It’s all about choice this weekend at South African cinemas. You want it, you got it – whether it be a Christian values drama, sci-fi horror, a cheerfully nostalgic musical (with puppets) for the whole family, a pedigreed biopic about a controversial statesman, a vigilante thriller or even an award-winning psychological drama based on an award-winning novel.
Courageous: Wholesome indie film Fireproof was a massive hit with Christian audiences, so from the same company comes another drama about ordinary men and community heroes – this time Georgia cops. The policemen of Courageous make a commitment to improving their troubled home lives, by embracing the importance of family.
Given its heavy-handed approach to promoting Christian values, Courageous won’t be for everyone. This said, the film is apparently not unwatchable – and manages to be genuinely inspiring – but suffers from feeling overlong and overstuffed with topics.
The Darkest Hour: On the opposite end of the entertainment spectrum is this “When Aliens Attack” movie, set in Moscow. Emile Hirsch heads up the cast of American twentysomethings who must survive when invisible, energy-stealing extraterrestrials descend on the Earth’s cities. Shot specifically for 3D. Watch the trailer here.
If you like your sci-fi blockbusters brain dead and extra superficial, you may get a kick out of The Darkest Hour. Everyone else, beware the awful script and cheap effects. The film received an aggregated review score of just 12% Fresh on Rotten Tomatoes.
J. Edgar: After The Aviator, Leonardo DiCaprio is back on biopic turf… this time for director Clint Eastwood. Playing the title character, Leo joins Armie Hammer, Naomi Watts, Josh Lucas and Judi Dench to examine the life of J. Edgar Hoover, the founder and first director of the FBI. A celebrated figure during the “gangster wars” of the Prohibition Era, Hoover was later accused of overstepping his authority and being a closeted homosexual.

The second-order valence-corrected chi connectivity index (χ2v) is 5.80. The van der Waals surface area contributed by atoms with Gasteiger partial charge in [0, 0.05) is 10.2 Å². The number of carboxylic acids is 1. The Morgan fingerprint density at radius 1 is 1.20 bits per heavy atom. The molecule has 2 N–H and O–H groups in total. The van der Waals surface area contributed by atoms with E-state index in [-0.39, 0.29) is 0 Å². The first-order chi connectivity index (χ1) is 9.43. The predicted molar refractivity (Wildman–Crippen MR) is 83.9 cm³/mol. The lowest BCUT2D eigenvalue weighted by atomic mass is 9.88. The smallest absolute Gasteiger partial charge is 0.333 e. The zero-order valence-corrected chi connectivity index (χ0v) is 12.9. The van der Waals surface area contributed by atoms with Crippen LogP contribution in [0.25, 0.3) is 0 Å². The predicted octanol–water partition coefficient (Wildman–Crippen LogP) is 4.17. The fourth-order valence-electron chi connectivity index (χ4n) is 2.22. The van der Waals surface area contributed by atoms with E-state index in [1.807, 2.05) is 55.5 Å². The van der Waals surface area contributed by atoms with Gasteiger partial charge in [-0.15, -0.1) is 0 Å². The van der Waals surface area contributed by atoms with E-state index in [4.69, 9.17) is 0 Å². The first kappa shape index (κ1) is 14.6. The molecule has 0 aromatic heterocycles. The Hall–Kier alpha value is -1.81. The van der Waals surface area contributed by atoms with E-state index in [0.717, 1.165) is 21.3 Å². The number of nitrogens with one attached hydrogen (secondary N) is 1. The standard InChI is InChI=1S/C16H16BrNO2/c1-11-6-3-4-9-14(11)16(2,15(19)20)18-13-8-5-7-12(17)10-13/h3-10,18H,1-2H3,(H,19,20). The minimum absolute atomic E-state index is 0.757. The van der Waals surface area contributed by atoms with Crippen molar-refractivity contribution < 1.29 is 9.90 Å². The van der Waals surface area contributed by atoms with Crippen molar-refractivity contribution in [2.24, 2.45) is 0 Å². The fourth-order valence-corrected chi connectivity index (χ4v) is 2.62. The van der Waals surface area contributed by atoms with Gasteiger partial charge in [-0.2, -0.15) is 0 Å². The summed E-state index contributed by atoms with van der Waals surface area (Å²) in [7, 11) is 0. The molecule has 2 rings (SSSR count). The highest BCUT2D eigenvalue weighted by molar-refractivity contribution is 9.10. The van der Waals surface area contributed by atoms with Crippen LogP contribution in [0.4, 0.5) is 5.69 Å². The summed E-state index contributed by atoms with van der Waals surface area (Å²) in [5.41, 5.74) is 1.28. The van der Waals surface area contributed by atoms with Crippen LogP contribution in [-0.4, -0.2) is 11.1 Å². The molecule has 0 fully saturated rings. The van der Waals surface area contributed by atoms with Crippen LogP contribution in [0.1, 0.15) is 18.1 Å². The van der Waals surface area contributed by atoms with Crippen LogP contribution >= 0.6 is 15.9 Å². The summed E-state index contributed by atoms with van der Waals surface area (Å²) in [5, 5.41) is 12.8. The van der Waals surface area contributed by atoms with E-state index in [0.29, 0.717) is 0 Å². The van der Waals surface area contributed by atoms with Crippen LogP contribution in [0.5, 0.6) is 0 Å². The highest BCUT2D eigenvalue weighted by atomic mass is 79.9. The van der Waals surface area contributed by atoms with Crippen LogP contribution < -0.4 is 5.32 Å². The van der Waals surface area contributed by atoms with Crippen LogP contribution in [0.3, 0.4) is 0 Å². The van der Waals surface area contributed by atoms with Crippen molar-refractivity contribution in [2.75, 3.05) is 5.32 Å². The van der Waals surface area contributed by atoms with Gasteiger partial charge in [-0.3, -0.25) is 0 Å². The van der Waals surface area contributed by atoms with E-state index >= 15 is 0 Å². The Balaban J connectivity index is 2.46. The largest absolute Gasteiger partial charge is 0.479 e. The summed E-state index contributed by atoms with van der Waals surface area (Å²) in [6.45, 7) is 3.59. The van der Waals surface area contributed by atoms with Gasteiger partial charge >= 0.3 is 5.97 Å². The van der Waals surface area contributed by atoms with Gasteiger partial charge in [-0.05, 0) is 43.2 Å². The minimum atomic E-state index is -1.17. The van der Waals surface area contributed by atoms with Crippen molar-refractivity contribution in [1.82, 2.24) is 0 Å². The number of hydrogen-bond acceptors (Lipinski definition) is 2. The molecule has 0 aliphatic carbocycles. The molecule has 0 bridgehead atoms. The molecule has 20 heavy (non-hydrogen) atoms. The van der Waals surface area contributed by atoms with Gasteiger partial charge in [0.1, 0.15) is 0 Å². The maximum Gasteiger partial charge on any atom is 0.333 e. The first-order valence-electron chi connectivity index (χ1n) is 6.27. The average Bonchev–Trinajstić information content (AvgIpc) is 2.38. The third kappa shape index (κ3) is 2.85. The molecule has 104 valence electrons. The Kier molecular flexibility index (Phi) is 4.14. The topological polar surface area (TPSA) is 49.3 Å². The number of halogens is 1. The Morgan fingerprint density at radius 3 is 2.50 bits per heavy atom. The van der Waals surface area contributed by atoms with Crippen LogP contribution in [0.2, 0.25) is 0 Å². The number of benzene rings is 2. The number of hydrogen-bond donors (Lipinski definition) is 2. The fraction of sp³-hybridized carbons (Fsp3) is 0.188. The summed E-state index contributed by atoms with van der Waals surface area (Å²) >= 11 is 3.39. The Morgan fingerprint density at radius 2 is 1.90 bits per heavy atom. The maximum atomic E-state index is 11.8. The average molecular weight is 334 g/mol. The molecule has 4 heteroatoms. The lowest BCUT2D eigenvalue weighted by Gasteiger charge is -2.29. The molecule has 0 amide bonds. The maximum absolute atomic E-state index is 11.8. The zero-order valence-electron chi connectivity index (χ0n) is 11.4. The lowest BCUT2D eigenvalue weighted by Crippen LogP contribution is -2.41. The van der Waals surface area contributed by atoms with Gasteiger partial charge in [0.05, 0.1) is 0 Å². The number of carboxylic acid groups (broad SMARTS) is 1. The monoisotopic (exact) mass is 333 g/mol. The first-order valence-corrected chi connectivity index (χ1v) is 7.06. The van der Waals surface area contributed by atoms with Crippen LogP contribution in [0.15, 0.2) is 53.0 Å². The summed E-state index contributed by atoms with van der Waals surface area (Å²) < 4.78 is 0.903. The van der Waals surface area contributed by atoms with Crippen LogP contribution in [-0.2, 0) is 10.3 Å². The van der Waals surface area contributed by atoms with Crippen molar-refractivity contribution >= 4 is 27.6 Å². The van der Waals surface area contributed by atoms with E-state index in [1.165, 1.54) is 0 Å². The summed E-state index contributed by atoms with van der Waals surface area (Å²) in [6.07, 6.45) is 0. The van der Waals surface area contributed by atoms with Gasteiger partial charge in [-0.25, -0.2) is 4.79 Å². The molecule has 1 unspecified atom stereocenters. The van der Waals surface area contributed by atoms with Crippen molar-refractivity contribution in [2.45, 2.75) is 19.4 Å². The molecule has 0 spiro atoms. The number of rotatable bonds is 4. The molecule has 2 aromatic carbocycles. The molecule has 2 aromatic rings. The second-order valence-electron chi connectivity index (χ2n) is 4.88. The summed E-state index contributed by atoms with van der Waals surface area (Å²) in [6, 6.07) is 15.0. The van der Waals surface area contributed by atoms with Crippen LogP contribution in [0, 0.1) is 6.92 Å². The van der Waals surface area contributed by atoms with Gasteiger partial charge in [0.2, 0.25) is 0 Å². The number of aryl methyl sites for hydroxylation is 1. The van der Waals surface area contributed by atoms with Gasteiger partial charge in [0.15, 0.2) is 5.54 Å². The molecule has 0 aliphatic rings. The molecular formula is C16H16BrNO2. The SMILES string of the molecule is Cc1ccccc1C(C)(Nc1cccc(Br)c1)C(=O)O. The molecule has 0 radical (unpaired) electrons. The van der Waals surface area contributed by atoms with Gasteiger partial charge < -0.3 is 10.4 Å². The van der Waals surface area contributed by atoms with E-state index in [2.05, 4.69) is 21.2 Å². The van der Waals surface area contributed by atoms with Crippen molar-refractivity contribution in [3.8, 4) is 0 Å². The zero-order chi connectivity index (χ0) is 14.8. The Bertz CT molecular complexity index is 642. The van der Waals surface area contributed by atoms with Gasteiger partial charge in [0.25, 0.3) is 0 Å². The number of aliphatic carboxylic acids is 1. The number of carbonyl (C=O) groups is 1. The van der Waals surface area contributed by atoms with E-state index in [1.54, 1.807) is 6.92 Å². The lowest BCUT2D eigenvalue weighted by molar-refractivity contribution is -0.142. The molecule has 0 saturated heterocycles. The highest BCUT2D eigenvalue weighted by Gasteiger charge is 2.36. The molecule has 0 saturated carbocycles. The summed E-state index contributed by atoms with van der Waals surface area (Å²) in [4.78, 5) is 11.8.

On paper J. Edgar looks like blatant award bait. However, critical response to the 2 hour 17 minute “epic” has been mixed. Apparently Leo is outstanding – and was a notable 2012 Oscar snub – but the ambitious film is flawed; muddled and laboured in execution.
The Muppets: I’m very curious to see how well this comedy musical does locally given how little it’s been hyped – and given the debatable amount of love South African audiences have for Jim Henson’ puppets with personality. In this first big screen Muppets movie in over a decade, Jason Segel and Amy Adams help Kermit, Miss Piggy and co. raise funds to save their Hollywood Theatre.
By all accounts, The Muppets is must-see for franchise fans and newbies alike. The film has been called clever, heartfelt and charming. Some have even gone so far as to call The Muppets the Happiest Movie of 2011 and one of the year’s unexpected best.
Seeking Justice: If you’ve been to the movies recently then you’ve probably been subjected to the trailer for this action thriller. Nicolas Cage plays an ordinary citizen who, after the violent rape of his wife (January Jones), finds himself indebted to a secret but powerful vigilante group, headed by Guy Pearce.
Seeking Justice only opens in the US on 16 March, but European reviewers have complained that this passable, if unambitious, effort completely falls apart during its third act. It’s apparently not an all-out turkey… but nonetheless file this one under “Nic Cage needed the money.”
We Need to Talk About Kevin: Well, this is what I’m going to see this weekend. Although she ultimately didn’t receive an expected Oscar nomination for her work in this psychological thriller-drama, Tilda Swinton stars as mother who suspects her son is a sociopath… except nobody believes her. Based on the acclaimed novel by Lionel Shriver. Trailer and profile here.
You’ll be watching We Need to Talk About Kevin for its mesmerizing performances and sustained suspense. At the same time it’s worth noting that some have called it “hard to watch” and unsubtle. Only screening at Ster Kinekor Cinema Nouveau.
Last Updated: January 27, 2012